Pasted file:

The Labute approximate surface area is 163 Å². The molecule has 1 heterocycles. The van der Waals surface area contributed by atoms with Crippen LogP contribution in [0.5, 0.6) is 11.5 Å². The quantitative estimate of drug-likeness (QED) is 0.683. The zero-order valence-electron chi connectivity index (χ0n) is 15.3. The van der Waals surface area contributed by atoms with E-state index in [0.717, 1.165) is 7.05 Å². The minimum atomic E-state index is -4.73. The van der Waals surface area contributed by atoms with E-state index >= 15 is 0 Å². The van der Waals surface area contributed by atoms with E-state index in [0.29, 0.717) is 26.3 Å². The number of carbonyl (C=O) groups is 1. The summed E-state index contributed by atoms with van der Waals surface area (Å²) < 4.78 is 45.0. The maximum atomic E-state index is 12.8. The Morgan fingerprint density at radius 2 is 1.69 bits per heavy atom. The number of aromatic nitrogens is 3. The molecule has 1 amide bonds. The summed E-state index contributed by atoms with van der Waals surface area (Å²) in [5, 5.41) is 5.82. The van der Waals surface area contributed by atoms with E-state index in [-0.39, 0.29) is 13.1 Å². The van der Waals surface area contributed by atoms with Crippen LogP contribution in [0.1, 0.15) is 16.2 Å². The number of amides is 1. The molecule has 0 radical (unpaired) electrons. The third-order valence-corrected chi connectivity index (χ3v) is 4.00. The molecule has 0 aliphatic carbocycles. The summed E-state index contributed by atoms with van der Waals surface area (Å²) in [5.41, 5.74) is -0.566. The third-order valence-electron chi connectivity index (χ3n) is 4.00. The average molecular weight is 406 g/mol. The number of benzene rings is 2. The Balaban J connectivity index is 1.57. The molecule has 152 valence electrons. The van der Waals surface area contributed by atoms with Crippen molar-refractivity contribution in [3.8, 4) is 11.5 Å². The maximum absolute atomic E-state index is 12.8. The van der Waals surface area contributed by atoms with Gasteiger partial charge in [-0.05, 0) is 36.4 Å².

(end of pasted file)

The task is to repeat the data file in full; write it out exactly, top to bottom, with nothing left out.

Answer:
The Labute approximate surface area is 163 Å². The molecule has 1 heterocycles. The van der Waals surface area contributed by atoms with Crippen LogP contribution in [0.5, 0.6) is 11.5 Å². The quantitative estimate of drug-likeness (QED) is 0.683. The zero-order valence-electron chi connectivity index (χ0n) is 15.3. The van der Waals surface area contributed by atoms with E-state index in [0.717, 1.165) is 7.05 Å². The minimum atomic E-state index is -4.73. The van der Waals surface area contributed by atoms with E-state index >= 15 is 0 Å². The van der Waals surface area contributed by atoms with E-state index in [0.29, 0.717) is 26.3 Å². The number of carbonyl (C=O) groups is 1. The summed E-state index contributed by atoms with van der Waals surface area (Å²) < 4.78 is 45.0. The maximum atomic E-state index is 12.8. The Morgan fingerprint density at radius 2 is 1.69 bits per heavy atom. The number of aromatic nitrogens is 3. The molecule has 1 amide bonds. The summed E-state index contributed by atoms with van der Waals surface area (Å²) in [5, 5.41) is 5.82. The van der Waals surface area contributed by atoms with E-state index in [-0.39, 0.29) is 13.1 Å². The van der Waals surface area contributed by atoms with Crippen LogP contribution in [0.1, 0.15) is 16.2 Å². The number of amides is 1. The molecule has 0 radical (unpaired) electrons. The third-order valence-corrected chi connectivity index (χ3v) is 4.00. The molecule has 0 aliphatic carbocycles. The summed E-state index contributed by atoms with van der Waals surface area (Å²) in [5.41, 5.74) is -0.566. The third-order valence-electron chi connectivity index (χ3n) is 4.00. The average molecular weight is 406 g/mol. The number of benzene rings is 2. The Balaban J connectivity index is 1.57. The molecule has 152 valence electrons. The van der Waals surface area contributed by atoms with Crippen molar-refractivity contribution in [3.8, 4) is 11.5 Å². The maximum absolute atomic E-state index is 12.8. The van der Waals surface area contributed by atoms with Gasteiger partial charge in [-0.05, 0) is 36.4 Å².